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20 July 2020 20:33

Coronavirus Vaccine Coronavirus

Oxford coronavirus vaccine induces strong immune response, early trial results suggest

Professor Sarah Gilbert, of the University of Oxford, said: "There is still much work to be done before we can confirm if our vaccine will help manage the Covid-19 pandemic, but these early results hold promise. "As well as continuing to test our vaccine in phase-three trials, we need to learn more about the virus - for example, we still do not know how strong an immune response we need to provoke to effectively protect against Sars-Cov-2 infection. The Phase 1 and 2 trials showed encouraging results, and found that the vaccine is safe, causes few side effects and induces a strong immune response to the virus. The researchers explained: "By vaccinating with ChAdOx1 nCoV-19, we are hoping to make the body recognise and develop an immune response to the Spike protein that will help stop the SARS-CoV-2 virus from entering human cells and therefore prevent infection." A coronavirus vaccine being developed by the University of Oxford and AstraZeneca is safe and shows signs of inducing an immune response, according to early clinical trial results published Monday in the medical journal The Lancet. Moderna, a Cambridge, Massachusetts-based biotech company, published the phase 1 trial results of its vaccine last week, and announced plans to begin its final phase of human testing at the end of July.

In the phase 1 trial, researchers reported that all 45 volunteers developed antibodies key to fighting the coronavirus. The Covid-19 vaccine being developed at the University of Oxford is safe and induces an immune reaction, findings of the first phases of the study suggest. Professor Sarah Gilbert, of the University of Oxford, said: 'There is still much work to be done before we can confirm if our vaccine will help manage the Covid-19 pandemic, but these early results hold promise. 'As well as continuing to test our vaccine in phase-three trials, we need to learn more about the virus – for example, we still do not know how strong an immune response we need to provoke to effectively protect against Sars-Cov-2 infection. A team of scientists at the University of Oxford released promising results showing their COVID-19 vaccine appears safe in an early-stage study — welcome news for one of the most advanced vaccine programs in the world.

The Phase 1/2 results, published Monday in the scientific journal The Lancet, also showed that the vaccine triggered an immune system response, according to blood samples taken from study volunteers. "What we're reporting today is the result of a phase 1 trial in over 1000 people looking at how well this vaccine performs both in terms of its safety, which is good and its immune responses which are pretty exciting," Professor Adrian Hill, director of the Oxford Jenner Institute, told ABC News. This finding gives researchers a promising hint at the vaccine's effectiveness, but experts say only the results of an ongoing, massive Phase 3 study will show if the vaccine really works to protect people from COVID-19 infection. The Oxford vaccine is one of 23 vaccine candidates currently being tested in studies in people across the globe, according to the World Health Organization. New research finds that among people who have been infected and recovered from the virus, antibodies may fade more rapidly than we had hoped, prompting scientists to take a closer look at T cells, another virus-fighting part of the immune system.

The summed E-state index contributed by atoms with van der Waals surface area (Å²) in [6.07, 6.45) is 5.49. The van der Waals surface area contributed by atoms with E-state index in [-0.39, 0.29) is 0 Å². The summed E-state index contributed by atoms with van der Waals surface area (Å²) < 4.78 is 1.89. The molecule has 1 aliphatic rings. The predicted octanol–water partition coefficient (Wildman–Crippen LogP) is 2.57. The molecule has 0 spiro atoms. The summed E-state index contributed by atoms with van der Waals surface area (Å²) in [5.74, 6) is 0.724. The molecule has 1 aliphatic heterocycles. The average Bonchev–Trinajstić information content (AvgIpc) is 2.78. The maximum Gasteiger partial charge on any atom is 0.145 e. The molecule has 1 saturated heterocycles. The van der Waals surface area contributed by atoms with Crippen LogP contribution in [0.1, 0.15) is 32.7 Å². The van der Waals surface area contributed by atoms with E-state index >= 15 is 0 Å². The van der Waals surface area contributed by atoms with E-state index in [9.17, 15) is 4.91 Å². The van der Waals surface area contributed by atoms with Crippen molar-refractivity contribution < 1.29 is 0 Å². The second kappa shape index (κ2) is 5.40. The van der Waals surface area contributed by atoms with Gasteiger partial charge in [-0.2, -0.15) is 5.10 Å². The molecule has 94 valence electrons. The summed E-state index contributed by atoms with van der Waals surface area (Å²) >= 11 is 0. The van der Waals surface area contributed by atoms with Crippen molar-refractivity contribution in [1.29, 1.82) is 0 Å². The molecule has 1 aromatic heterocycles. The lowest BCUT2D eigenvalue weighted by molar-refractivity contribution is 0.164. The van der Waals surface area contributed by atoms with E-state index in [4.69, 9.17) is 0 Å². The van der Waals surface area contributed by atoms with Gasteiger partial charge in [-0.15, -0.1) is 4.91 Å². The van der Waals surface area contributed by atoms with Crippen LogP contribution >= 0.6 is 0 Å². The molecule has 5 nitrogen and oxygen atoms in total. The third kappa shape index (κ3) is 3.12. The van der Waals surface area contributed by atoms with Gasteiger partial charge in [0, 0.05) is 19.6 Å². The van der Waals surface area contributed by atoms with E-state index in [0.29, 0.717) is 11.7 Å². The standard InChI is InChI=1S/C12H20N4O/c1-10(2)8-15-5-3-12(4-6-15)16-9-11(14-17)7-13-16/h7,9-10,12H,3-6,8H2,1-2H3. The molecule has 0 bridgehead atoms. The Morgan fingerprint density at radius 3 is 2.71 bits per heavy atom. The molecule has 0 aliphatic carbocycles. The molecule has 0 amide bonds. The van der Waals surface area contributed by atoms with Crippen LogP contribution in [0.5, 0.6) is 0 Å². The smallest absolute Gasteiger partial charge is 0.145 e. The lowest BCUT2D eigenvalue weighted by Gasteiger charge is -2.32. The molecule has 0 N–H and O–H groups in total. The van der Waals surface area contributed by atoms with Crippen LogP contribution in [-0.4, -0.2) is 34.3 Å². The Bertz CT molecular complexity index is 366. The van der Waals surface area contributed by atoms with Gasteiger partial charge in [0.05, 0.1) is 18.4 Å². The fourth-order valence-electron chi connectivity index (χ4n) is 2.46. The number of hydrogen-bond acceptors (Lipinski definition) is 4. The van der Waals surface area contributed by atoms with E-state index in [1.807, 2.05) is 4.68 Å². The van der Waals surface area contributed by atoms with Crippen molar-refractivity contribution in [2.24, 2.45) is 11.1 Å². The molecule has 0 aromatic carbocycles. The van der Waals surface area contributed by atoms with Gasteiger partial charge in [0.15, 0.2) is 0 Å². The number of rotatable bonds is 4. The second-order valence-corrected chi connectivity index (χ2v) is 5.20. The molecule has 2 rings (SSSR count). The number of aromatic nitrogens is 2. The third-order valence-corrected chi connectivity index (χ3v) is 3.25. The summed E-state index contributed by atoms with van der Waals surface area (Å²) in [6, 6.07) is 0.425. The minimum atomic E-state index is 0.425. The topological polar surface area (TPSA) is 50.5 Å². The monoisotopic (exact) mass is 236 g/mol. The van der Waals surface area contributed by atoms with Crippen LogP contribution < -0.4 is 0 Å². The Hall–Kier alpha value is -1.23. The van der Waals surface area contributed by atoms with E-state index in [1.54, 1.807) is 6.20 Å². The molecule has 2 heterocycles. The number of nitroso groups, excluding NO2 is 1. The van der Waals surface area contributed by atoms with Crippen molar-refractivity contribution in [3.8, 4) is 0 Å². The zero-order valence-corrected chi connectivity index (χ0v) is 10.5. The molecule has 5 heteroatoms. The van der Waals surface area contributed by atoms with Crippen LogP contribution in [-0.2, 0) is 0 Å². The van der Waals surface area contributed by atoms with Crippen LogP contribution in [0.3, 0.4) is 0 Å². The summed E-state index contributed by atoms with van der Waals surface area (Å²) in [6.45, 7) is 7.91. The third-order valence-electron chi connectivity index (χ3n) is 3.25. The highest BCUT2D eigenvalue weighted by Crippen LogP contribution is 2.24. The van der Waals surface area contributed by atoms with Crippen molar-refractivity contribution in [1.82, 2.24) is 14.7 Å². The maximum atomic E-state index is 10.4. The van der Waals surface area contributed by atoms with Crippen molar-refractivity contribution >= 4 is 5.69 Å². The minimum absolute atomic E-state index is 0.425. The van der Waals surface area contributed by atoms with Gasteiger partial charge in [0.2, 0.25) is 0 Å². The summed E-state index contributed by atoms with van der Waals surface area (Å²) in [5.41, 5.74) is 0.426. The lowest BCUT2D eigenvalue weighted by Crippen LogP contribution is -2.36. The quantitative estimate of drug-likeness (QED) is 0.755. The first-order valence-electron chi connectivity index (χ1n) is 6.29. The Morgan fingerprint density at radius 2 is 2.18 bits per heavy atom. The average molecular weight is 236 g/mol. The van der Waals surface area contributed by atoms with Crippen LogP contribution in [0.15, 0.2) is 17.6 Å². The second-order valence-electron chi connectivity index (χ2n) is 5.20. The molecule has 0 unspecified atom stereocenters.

A coronavirus vaccine candidate being developed by the University of Oxford in partnership with pharmaceutical company AstraZeneca is safe and activates an immune response in people, according to preliminary results from trials involving 1077 volunteers. It is not yet clear whether this vaccine candidate offers protection against infection with the coronavirus, and we won't know whether it can stop people from becoming ill with covid-19 until we see the results of larger trials. The UK's health minister Matt Hancock today ordered a review into how the daily coronavirus death figures are calculated, after a preliminary analysis revealed that the current method includes people who recovered from covid-19 and then died of another cause. A group of scientists are calling for young, healthy people to help accelerate vaccine research by volunteering to be exposed to the coronavirus in so-called "challenge trials." The process might make it easier to see how effective different vaccine candidates are at providing protection against covid-19. There are currently 23 coronavirus vaccine candidates in human trials, with three of them in or close to entering phase III, the final stage of testing.

A coronavirus vaccine candidate developed by US company Moderna and the US National Institutes of Health, a medical research organisation, is expected to become the first in the US to enter the final stage of clinical testing. Moderna plans to enter phase III clinical trials on 27 July, and hopes to test the vaccine on 30,000 people, including those whose circumstances put them at high-risk of getting infected with the coronavirus. All 45 volunteers who received the experimental vaccine as part of the phase I trial for safety were found to have developed antibodies against the coronavirus in their blood, and none had serious side effects. People should wear face coverings in shops and the government is looking at making it mandatory to do so in England, UK prime minister Boris Johnson said today.